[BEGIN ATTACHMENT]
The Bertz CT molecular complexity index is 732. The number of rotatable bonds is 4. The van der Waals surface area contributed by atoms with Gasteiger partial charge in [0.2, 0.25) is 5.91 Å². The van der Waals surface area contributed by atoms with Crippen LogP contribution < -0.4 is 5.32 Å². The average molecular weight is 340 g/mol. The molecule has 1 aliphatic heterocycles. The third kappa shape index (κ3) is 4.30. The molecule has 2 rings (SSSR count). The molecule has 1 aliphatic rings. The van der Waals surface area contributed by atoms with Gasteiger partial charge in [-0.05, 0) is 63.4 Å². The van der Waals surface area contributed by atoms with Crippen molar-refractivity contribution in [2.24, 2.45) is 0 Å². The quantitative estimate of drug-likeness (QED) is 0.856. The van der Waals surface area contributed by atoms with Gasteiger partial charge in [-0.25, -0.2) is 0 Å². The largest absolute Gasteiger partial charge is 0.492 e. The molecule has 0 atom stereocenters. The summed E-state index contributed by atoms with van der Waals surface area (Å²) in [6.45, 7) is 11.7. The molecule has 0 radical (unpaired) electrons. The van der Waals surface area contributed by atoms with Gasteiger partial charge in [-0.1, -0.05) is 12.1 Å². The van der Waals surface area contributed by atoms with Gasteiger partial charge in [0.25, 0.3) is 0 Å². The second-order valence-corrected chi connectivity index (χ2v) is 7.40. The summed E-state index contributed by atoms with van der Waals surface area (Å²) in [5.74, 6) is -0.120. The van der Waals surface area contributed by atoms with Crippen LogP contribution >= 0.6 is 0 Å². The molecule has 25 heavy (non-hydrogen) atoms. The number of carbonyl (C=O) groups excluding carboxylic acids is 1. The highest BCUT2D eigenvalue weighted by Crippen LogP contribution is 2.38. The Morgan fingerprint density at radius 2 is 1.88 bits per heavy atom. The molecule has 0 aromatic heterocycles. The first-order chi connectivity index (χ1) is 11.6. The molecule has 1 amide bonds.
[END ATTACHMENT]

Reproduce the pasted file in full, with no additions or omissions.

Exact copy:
The Bertz CT molecular complexity index is 732. The number of rotatable bonds is 4. The van der Waals surface area contributed by atoms with Gasteiger partial charge in [0.2, 0.25) is 5.91 Å². The van der Waals surface area contributed by atoms with Crippen LogP contribution < -0.4 is 5.32 Å². The average molecular weight is 340 g/mol. The molecule has 1 aliphatic heterocycles. The third kappa shape index (κ3) is 4.30. The molecule has 2 rings (SSSR count). The molecule has 1 aliphatic rings. The van der Waals surface area contributed by atoms with Gasteiger partial charge in [-0.05, 0) is 63.4 Å². The van der Waals surface area contributed by atoms with Crippen molar-refractivity contribution in [2.24, 2.45) is 0 Å². The quantitative estimate of drug-likeness (QED) is 0.856. The van der Waals surface area contributed by atoms with Gasteiger partial charge in [-0.25, -0.2) is 0 Å². The largest absolute Gasteiger partial charge is 0.492 e. The molecule has 0 atom stereocenters. The summed E-state index contributed by atoms with van der Waals surface area (Å²) in [6.45, 7) is 11.7. The molecule has 0 radical (unpaired) electrons. The van der Waals surface area contributed by atoms with Gasteiger partial charge in [-0.1, -0.05) is 12.1 Å². The van der Waals surface area contributed by atoms with Gasteiger partial charge in [0.25, 0.3) is 0 Å². The second-order valence-corrected chi connectivity index (χ2v) is 7.40. The summed E-state index contributed by atoms with van der Waals surface area (Å²) in [5.74, 6) is -0.120. The van der Waals surface area contributed by atoms with Crippen LogP contribution >= 0.6 is 0 Å². The molecule has 25 heavy (non-hydrogen) atoms. The number of carbonyl (C=O) groups excluding carboxylic acids is 1. The highest BCUT2D eigenvalue weighted by Crippen LogP contribution is 2.38. The Morgan fingerprint density at radius 2 is 1.88 bits per heavy atom. The molecule has 0 aromatic heterocycles. The first-order chi connectivity index (χ1) is 11.6. The molecule has 1 amide bonds.